CONFIRMED -- Iran allowed to collect own samples at nuclear military base -- Verification expert on self-inspection deal: "You need the eyes and the brain to look where to sample... video camera opens up additional methods of deceiving"
The Israel Project's Omri Ceren reports that it has now been confirmed that Iran was in fact allowed to 'inspect
' its own nuclear military facility at Parchin. I received this by email.
Reuters this morning conveyed Iranian
media reports establishing that the Iranians recently took their own
environmental samples at their Parchin military facility, where they
conducted tests relevant to the detonation of nuclear warheads, in lieu
of having IAEA inspectors take the samples (Reuters story below;
original IRNA story here [a]).
The IAEA has long sought access to Parchin: the agency needs to
clarify the nature and scope of Iran's past nuclear weapons work - the
possible military dimensions (PMDs) of Iran's atomic program - to
establish what the Iranians did and how far they got, which are the
prerequisites to setting up a verification regime against future
violations. The Obama administration had promised lawmakers that IAEA
inspectors would be able to inspect Parchin and resolve all PMD issues
before any final deal was inked [b][c][d][e][f].
Instead the JCPOA
allowed Iran to sign a secret side deal with the IAEA permitting the
Iranians to self-inspect the facility rather than grant IAEA inspector
That side deal was subsequently revealed and published by the AP: the
Iranians would get to collect their own samples, those samples would
have to come from mutually agreed upon areas under overlapping photo and
video surveillance, and the number of the samples would be limited
[g][h]. An Iranian statement this morning confirmed that the Iranians
collected their own samples: "Iranian experts took samples from specific
locations in Parchin facilities this week without IAEA inspectors being
present" [i]. An IAEA statement confirmed the sampling was done from
mutually agreed upon areas under overlapping photo and video
surveillance: "the determination of the spots where the samples are
taken is a separate, important, careful activity…. [that] have to
satisfy our requirements… the actual swiping or other sample taking
[place] under redundant continuous surveillance" [j]. It's not yet clear
whether the AP was also correct about the number of samples being
The arrangement means that the IAEA will not be able to establish what happened at Parchin.
David Albright, president of the Institute for Science and
International Security, explained at a panel hosted earlier this month
by the Hudson Institute that self-sampling under surveillance is
inadequate. Inspectors need to be on the ground to identify dusty nooks
and corners where violators forgot to dust; the mutually agreed upon
areas are by definition the ones that violators know have been
What you have is, is the situation where there'll be videotaping
of the potential locations where sampling would take place. Then the
IAEA would direct the Iranians to take the samples. And that's not the
normal way to do things.
If I could give the example in Iran of Kalaya Electric, a secret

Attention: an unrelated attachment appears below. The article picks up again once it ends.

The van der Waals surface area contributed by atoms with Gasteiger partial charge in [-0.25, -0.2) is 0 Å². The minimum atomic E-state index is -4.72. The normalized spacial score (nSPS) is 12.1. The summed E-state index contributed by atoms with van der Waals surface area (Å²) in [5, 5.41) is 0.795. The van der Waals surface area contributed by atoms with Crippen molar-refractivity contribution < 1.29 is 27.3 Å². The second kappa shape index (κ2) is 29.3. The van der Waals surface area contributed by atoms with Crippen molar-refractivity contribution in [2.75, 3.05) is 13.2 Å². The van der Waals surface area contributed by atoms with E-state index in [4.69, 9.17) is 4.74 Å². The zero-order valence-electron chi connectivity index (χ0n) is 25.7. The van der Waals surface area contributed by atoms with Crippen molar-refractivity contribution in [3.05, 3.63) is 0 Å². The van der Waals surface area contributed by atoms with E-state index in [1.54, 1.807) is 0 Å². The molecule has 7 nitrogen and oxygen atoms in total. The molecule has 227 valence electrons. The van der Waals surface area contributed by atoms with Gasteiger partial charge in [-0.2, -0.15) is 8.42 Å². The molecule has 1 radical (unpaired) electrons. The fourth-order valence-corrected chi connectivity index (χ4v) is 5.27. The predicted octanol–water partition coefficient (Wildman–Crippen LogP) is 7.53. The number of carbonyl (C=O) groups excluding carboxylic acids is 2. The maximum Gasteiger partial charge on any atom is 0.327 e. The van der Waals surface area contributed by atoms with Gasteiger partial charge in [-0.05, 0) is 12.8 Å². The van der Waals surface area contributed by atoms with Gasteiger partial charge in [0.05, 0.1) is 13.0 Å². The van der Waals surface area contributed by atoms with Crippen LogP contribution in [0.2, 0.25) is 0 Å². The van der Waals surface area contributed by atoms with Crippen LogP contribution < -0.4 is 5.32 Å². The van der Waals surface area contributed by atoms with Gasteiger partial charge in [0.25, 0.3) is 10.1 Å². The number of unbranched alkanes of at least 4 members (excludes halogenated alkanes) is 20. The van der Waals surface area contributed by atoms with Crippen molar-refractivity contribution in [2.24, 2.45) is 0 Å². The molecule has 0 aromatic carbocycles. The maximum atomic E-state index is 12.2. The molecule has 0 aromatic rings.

centrifuge research and development facility that Iran denied was such a
thing. The IAEA got access and it brought in a very top level
centrifuge expert with that access, who looked around. And when they did
the sampling finally they didn't find any trace of enriched uranium in
the areas that had been heavily modified. But in a another, a secondary
building they found in a ventilation duct - which had not been modified -
they found traces of enriched uranium...
You need the eyes and the brain to look where to sample.
I brought an example of sampling in North Korea... they sampled
in the Yongbyon reprocessing plant in the early 90s... you can see in
the sampling they're looking behind this box... Look for where it's
dusty. The idea is that it's not been disturbed. In the case of Parchin,
it would be look for where the paint doesn't look solid. And so, that's
very hard to do with a video camera. So I think the video camera opens
up additional methods of deceiving the IAEA. And it's not the normal way
they've been doing it. And so I think that's a problem...
The sampling would be done, and then the IAEA access would
follow. And so the access is coming at a point where it's not as
useful... You want it to drive the inspection effort and the
environmental sampling effort, not be done at the end of the process [7:29].
The arrangement was also read more broadly as kneecapping the IAEA.
On the experts side, CNN got analysis from Olli Heinonen, former
director of the IAEA's verification shop, as Albright, president of the
Institute for Science and International Security: "It is very unusual...
I find it really hard to understand why you would let someone else take
the samples and only see through the camera" and "It's really not
normal... I don't know why they accepted it. I think the IAEA is
probably getting a little desperate to settle this" [l]. On the
Congressional side, a visit by Amano to the Hill on the side deals left
Senators fuming [m].
The IAEA reacted to this morning's leak by issuing more assurances
about the adequacy of Iranian self-inspections. White House validators
have already picked up the "redundant continuous surveillance" theme and
you're likely to hear more of it [n].
The problem is that the IAEA assurances read a little bit like a
hostage note: lawmakers, experts, and journalists know that the
arrangement is unprecedented and that inspectors need to be on the
ground, so the IAEA statements may be read as evidence that the agency
has bent to political pressure.
What could go wrong?
Labels: IAEA, inspection, Iran Joint Comprehensive Plan of Action, Iran sanctions regime, Iranian nuclear threat, nuclear weapons, Parchin, Possible Military Dimensions (PMD), uranium enrichment